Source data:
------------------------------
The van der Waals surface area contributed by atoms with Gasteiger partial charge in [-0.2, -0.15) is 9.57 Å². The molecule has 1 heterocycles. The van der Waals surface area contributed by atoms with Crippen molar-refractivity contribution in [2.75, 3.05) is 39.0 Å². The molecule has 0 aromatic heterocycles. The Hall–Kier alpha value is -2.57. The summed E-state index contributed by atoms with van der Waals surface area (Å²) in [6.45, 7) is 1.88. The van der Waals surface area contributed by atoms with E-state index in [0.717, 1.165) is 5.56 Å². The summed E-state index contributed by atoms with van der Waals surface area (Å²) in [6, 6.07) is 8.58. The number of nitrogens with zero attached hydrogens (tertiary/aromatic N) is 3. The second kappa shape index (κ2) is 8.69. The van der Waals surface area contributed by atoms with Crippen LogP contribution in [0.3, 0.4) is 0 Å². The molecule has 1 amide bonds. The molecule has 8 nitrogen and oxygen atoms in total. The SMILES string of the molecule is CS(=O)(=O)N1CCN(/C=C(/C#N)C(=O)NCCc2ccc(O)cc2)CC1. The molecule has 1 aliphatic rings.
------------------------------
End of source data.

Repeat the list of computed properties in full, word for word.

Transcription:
The van der Waals surface area contributed by atoms with Gasteiger partial charge in [-0.2, -0.15) is 9.57 Å². The molecule has 1 heterocycles. The van der Waals surface area contributed by atoms with Crippen molar-refractivity contribution in [2.75, 3.05) is 39.0 Å². The molecule has 0 aromatic heterocycles. The Hall–Kier alpha value is -2.57. The summed E-state index contributed by atoms with van der Waals surface area (Å²) in [6.45, 7) is 1.88. The van der Waals surface area contributed by atoms with E-state index in [0.717, 1.165) is 5.56 Å². The summed E-state index contributed by atoms with van der Waals surface area (Å²) in [6, 6.07) is 8.58. The number of nitrogens with zero attached hydrogens (tertiary/aromatic N) is 3. The second kappa shape index (κ2) is 8.69. The van der Waals surface area contributed by atoms with Crippen LogP contribution in [0.3, 0.4) is 0 Å². The molecule has 1 amide bonds. The molecule has 8 nitrogen and oxygen atoms in total. The SMILES string of the molecule is CS(=O)(=O)N1CCN(/C=C(/C#N)C(=O)NCCc2ccc(O)cc2)CC1. The molecule has 1 aliphatic rings.